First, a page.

Pitching your business plan can be a scary thing for a lot of founders and CEOs, especially when you don’t know what the investor is seeking. Each investor has their own “checklist” of items that they want to see in businesses before taking the next step with them. Therefore, it’s important to go into each meeting and presentation thoroughly prepared to address every question and concern that they may have.
Regardless of the type of investor that they may be - Angels, VCs, Banks or even friends and family - there’s a particular set of criteria that each of them wants to see. Read on to learn the six known secrets for pitching your business plan to investors to ensure a winning presentation, no matter how big or small your company size.
1. Exude confidence when presenting
Confidence is key when it comes to delivering any presentation - especially one that means money for your business. Present with impact by using these rules:
- Organize your thoughts, slides, and key points in advance.
- Clearly emphasize the most important “takeaways” about your business.
- Use eye contact with individual people whenever possible.
- Don’t read straight from note cards or slides, but instead use them as guides for speaking.
By incorporating these tactics, you’ll be more prepared and therefore better able to exude confidence when speaking in front of an audience of investors (or anyone for that matter).
2. Know your market inside and out
Investors want to know that you’ve done your homework. They’ll ask you questions about your target audience, competition, and especially, market share. The best way to approach calculating market share is by doing a bottom-up vs. a top-down marketing analysis. Why? Because in a top-down market analysis, you’re calculating the total market, then estimating your share of that market, which this is not what investors want to see - because that data is not significant. For example, just because 100,000 people are searching for a keyword that relates to your business, and 5% of those searches is 5,000, does not mean you’ll get 5,000 customers per month. It’s likely that not all of those people searching for that keyword are your target audience (or will buy), so the numbers, therefore, become insignificant.
3. Have a clear go-to-market strategy
Every business needs a concrete (but agile) marketing and sales strategy. Without it, you’re doomed to fail. Therefore, make sure that you have a clear go-to-market strategy that clearly demonstrates who you’re targeting, how you’re marketing to them, and what happens once they become a lead/prospect. Include well-researched and realistic goals based on internal and external data sources. Don’t just pull numbers out of the air! Instead, look at historical data from your marketing and sales reports, and project growth based on current and industry conversion benchmarks. Go into the pitch or meeting demonstrating exactly who your customer is, and how you’re going to reach them. Angel Investor and VC Board Member, Judy Robinett, tells the Washington Post, “There are only two reasons that a company fails, and number one is a lack of customer. I look to see how viable is this business opportunity.”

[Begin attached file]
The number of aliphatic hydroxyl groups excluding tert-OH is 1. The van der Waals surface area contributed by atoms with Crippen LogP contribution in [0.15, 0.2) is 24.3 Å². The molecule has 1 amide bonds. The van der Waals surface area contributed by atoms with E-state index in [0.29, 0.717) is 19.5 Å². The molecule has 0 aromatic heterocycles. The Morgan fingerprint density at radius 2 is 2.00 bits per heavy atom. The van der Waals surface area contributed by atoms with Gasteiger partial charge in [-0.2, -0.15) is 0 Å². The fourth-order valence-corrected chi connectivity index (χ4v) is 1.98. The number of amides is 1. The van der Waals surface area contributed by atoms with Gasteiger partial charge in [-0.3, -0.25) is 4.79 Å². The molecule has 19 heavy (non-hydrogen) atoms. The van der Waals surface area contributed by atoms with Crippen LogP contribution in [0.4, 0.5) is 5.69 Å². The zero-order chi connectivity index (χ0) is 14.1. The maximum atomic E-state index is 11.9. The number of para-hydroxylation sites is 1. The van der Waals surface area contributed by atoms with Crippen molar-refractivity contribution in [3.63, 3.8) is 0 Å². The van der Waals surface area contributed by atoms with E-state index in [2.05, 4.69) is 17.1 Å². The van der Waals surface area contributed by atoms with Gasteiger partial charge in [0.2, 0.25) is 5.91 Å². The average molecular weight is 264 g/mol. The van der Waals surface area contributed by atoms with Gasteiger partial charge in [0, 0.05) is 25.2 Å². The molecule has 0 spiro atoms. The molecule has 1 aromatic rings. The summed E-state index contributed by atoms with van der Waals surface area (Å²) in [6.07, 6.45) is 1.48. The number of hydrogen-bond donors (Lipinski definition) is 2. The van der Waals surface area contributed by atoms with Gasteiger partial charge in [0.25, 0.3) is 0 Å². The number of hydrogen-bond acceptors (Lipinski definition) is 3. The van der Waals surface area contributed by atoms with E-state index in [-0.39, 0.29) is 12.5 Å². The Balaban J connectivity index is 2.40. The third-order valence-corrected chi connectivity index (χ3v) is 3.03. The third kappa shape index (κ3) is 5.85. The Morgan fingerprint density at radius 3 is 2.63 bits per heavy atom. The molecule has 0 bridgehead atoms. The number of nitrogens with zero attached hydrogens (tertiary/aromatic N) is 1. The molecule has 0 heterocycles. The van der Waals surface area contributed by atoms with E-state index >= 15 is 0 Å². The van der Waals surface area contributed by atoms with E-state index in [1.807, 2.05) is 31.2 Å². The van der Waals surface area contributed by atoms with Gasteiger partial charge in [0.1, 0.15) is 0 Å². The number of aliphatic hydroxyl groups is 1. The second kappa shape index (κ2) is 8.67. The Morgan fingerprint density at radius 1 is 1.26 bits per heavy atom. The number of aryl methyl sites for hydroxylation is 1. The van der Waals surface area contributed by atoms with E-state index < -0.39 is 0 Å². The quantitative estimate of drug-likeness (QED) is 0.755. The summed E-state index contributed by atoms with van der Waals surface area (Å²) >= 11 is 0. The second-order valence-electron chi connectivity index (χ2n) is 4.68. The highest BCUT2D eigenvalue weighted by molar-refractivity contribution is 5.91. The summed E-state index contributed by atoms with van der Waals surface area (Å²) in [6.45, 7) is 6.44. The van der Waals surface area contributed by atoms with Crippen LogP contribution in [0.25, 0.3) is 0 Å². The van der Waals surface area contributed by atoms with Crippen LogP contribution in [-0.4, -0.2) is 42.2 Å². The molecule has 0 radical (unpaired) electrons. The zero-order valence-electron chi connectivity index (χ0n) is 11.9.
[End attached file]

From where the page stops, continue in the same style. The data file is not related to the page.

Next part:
4. Stand out from your competitors
“I want to be just like my competitors,” said no one - ever.The best brands are those that are creative, have a unique voice and cleverly use marketing media, like video, to promote their business. For example, when in Dollar Shave Club’s first video, CEO Michael Dubin hired a comedian friend, Lucia Aniello, to help him produce the video which has gotten over 22 million views. In the video, they use smart copy and props to get laughs, all the while explicitly explaining what their product is and its value propositions. To date, they have over two million members and worth over $615 million. (That’s pretty impressive for a product whose pricing starts at only $1 per month.)
5. Be realistic with your projections
At the end of the day, all investors care about is how they’re going to make money, and when. Therefore, the worst thing that you can do is tell them that they’ll get “X” return-on-investment by “Y” date, if that’s not true or rooted in concrete and measurable sales projections. To get an accurate forecast, work with your sales team and CFO to determine revenue and costs, like recurrent and sunk costs in regards to CSRs (Corporate Social Responsibility).. Exemplify projections using easily comprehensible graphs, and include key assumptions, like WeWork’s 5-year financial forecast, which eventually convinced investors that the company is worth a $10 billion valuation.
6. Practice, practice, practice!
There’s nothing more embarrassing than stumbling on your words or not being able to answer a question asked by an investor. Make sure that you prepare your presentation well in advance to give you ample time to practice, practice, practice! Practice the week before, days before, the night before, and day of to make sure that your thoughts and key points are precisely mapped out in your head. Use a video camera to record your presentation to critique yourself, or ask a colleague or friend to give you feedback. Then make sure to apply that critique/feedback, and rinse/repeat until you have your presentation [permanently] ingrained in your memory.
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Writtern by David Fastuca @Locomote